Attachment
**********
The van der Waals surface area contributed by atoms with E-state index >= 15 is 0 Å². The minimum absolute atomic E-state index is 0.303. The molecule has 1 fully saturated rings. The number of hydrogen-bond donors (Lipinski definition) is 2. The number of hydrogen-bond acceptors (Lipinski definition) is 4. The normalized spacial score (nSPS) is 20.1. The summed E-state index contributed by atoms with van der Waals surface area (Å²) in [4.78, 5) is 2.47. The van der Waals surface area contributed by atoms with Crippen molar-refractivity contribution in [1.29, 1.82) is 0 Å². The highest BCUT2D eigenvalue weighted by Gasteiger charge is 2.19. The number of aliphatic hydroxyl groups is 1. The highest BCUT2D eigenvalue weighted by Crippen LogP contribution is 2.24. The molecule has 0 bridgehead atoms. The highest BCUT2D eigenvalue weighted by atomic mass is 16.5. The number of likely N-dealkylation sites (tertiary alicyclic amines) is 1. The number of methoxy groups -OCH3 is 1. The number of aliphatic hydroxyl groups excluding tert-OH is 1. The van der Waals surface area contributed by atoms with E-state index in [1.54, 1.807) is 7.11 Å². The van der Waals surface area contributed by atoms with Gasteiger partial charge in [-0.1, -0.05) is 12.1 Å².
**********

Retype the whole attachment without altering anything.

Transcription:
The van der Waals surface area contributed by atoms with E-state index >= 15 is 0 Å². The minimum absolute atomic E-state index is 0.303. The molecule has 1 fully saturated rings. The number of hydrogen-bond donors (Lipinski definition) is 2. The number of hydrogen-bond acceptors (Lipinski definition) is 4. The normalized spacial score (nSPS) is 20.1. The summed E-state index contributed by atoms with van der Waals surface area (Å²) in [4.78, 5) is 2.47. The van der Waals surface area contributed by atoms with Crippen molar-refractivity contribution in [1.29, 1.82) is 0 Å². The highest BCUT2D eigenvalue weighted by Gasteiger charge is 2.19. The number of aliphatic hydroxyl groups is 1. The highest BCUT2D eigenvalue weighted by Crippen LogP contribution is 2.24. The molecule has 0 bridgehead atoms. The highest BCUT2D eigenvalue weighted by atomic mass is 16.5. The number of likely N-dealkylation sites (tertiary alicyclic amines) is 1. The number of methoxy groups -OCH3 is 1. The number of aliphatic hydroxyl groups excluding tert-OH is 1. The van der Waals surface area contributed by atoms with E-state index in [1.54, 1.807) is 7.11 Å². The van der Waals surface area contributed by atoms with Gasteiger partial charge in [-0.1, -0.05) is 12.1 Å².